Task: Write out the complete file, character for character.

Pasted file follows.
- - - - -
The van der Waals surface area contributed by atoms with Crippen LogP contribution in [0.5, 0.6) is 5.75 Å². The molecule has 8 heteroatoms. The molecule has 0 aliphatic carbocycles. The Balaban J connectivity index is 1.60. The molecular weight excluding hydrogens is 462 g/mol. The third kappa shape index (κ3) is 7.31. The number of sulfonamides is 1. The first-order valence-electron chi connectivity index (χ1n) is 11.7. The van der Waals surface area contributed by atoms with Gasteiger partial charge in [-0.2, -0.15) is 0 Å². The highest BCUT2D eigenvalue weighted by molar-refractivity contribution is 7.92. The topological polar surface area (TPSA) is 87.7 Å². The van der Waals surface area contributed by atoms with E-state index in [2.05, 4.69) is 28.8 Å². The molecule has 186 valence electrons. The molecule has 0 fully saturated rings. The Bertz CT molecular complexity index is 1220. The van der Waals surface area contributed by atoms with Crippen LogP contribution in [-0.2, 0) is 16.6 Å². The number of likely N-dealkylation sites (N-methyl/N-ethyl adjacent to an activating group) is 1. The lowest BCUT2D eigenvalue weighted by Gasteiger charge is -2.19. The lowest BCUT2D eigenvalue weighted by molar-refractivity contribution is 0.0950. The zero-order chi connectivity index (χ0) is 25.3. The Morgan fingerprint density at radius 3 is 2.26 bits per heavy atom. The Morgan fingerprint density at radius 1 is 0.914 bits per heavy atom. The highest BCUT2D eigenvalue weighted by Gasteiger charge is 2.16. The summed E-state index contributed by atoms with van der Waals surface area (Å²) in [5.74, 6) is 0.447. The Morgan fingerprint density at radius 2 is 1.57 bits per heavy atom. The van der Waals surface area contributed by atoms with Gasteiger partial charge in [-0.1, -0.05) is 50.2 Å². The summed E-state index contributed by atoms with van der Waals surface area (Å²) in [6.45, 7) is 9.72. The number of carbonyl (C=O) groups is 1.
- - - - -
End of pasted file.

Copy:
The van der Waals surface area contributed by atoms with Crippen LogP contribution in [0.5, 0.6) is 5.75 Å². The molecule has 8 heteroatoms. The molecule has 0 aliphatic carbocycles. The Balaban J connectivity index is 1.60. The molecular weight excluding hydrogens is 462 g/mol. The third kappa shape index (κ3) is 7.31. The number of sulfonamides is 1. The first-order valence-electron chi connectivity index (χ1n) is 11.7. The van der Waals surface area contributed by atoms with Gasteiger partial charge in [-0.2, -0.15) is 0 Å². The highest BCUT2D eigenvalue weighted by molar-refractivity contribution is 7.92. The topological polar surface area (TPSA) is 87.7 Å². The van der Waals surface area contributed by atoms with E-state index in [2.05, 4.69) is 28.8 Å². The molecule has 186 valence electrons. The molecule has 0 fully saturated rings. The Bertz CT molecular complexity index is 1220. The van der Waals surface area contributed by atoms with Crippen LogP contribution in [-0.2, 0) is 16.6 Å². The number of likely N-dealkylation sites (N-methyl/N-ethyl adjacent to an activating group) is 1. The lowest BCUT2D eigenvalue weighted by Gasteiger charge is -2.19. The lowest BCUT2D eigenvalue weighted by molar-refractivity contribution is 0.0950. The zero-order chi connectivity index (χ0) is 25.3. The Morgan fingerprint density at radius 3 is 2.26 bits per heavy atom. The Morgan fingerprint density at radius 1 is 0.914 bits per heavy atom. The highest BCUT2D eigenvalue weighted by Gasteiger charge is 2.16. The summed E-state index contributed by atoms with van der Waals surface area (Å²) in [5.74, 6) is 0.447. The Morgan fingerprint density at radius 2 is 1.57 bits per heavy atom. The van der Waals surface area contributed by atoms with Gasteiger partial charge in [-0.1, -0.05) is 50.2 Å². The summed E-state index contributed by atoms with van der Waals surface area (Å²) in [6.45, 7) is 9.72. The number of carbonyl (C=O) groups is 1.